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Ask the County Law Librarian – Proof of Auto Insurance



Q: I got pulled over and thought I had a valid insurance card at the time. It turns out my policy had actually been canceled. What can happen and what are the laws regarding driving without insurance?

Betty

A: In California, you must have car insurance that covers you when you’re driving any car. If a police officer stops you, you must show proof of insurance. Failing to show proof of financial responsibility, meaning insurance coverage, is a violation of California Vehicle Code Section 16029. http://www.dmv.ca.gov/pubs/vctop/d07/vc16029.htm. Violating this code could result in fines up to $500 plus penalties, impoundment of the vehicle and suspension of the driver’s license. If the vehicle is impounded the owner will have to pay for all storage and tow charges as well.

If you have insurance but don’t have proof to show the officer, you’ll be charged with an infraction for driving without proof of insurance and must provide proof of your insurance to the court and pay a fee.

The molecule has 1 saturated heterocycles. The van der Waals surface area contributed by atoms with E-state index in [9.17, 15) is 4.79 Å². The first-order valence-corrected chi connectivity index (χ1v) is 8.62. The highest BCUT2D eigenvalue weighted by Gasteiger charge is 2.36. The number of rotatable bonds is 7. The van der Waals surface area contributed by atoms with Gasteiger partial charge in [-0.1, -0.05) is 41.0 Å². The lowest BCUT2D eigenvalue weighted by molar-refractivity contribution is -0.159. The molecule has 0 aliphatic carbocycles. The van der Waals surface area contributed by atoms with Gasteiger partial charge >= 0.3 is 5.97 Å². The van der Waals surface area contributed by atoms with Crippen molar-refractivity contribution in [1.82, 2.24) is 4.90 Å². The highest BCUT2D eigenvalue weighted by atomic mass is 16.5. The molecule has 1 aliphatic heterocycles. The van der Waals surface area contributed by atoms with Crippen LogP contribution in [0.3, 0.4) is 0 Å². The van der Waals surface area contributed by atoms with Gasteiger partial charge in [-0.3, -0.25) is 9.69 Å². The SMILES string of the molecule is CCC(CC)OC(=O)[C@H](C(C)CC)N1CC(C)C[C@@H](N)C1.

If you don’t have insurance, you must buy it. Then, provide your proof of the insurance to the court and pay a fine. The consequences can be far more serious if you are involved in an accident and do not have insurance. You may have to comply with the financial responsibility laws (SR22, SR22s, SR16), including having to pay for any injuries or damages from the accident out of your own pocket.

Do you have a question for the County Law Librarian? Just email sacpress@saclaw.org. If your question is selected your answer will appear in next Thursday’s column. Even if your question isn’t selected, though, I will still respond within two weeks.

Coral Henning, Director
@coralh & @saclawlibrarian

www.saclaw.org

 

 
  • How can you not know your auto insurance was cancelled? There must have been a few tell-tale signs – like three or four moving violations, a few crashes that were your fault or non-payment of premiums. And the insurance companies do contact you when they pull the pin.

  • My daughter’s boyfriend bought her a car and says that he added her to his insurance policy, but she does not have an insurance card and the paperwork only shows his name. If she gets pulled over, isn’t she supposed to have a card showing her name as an insured driver?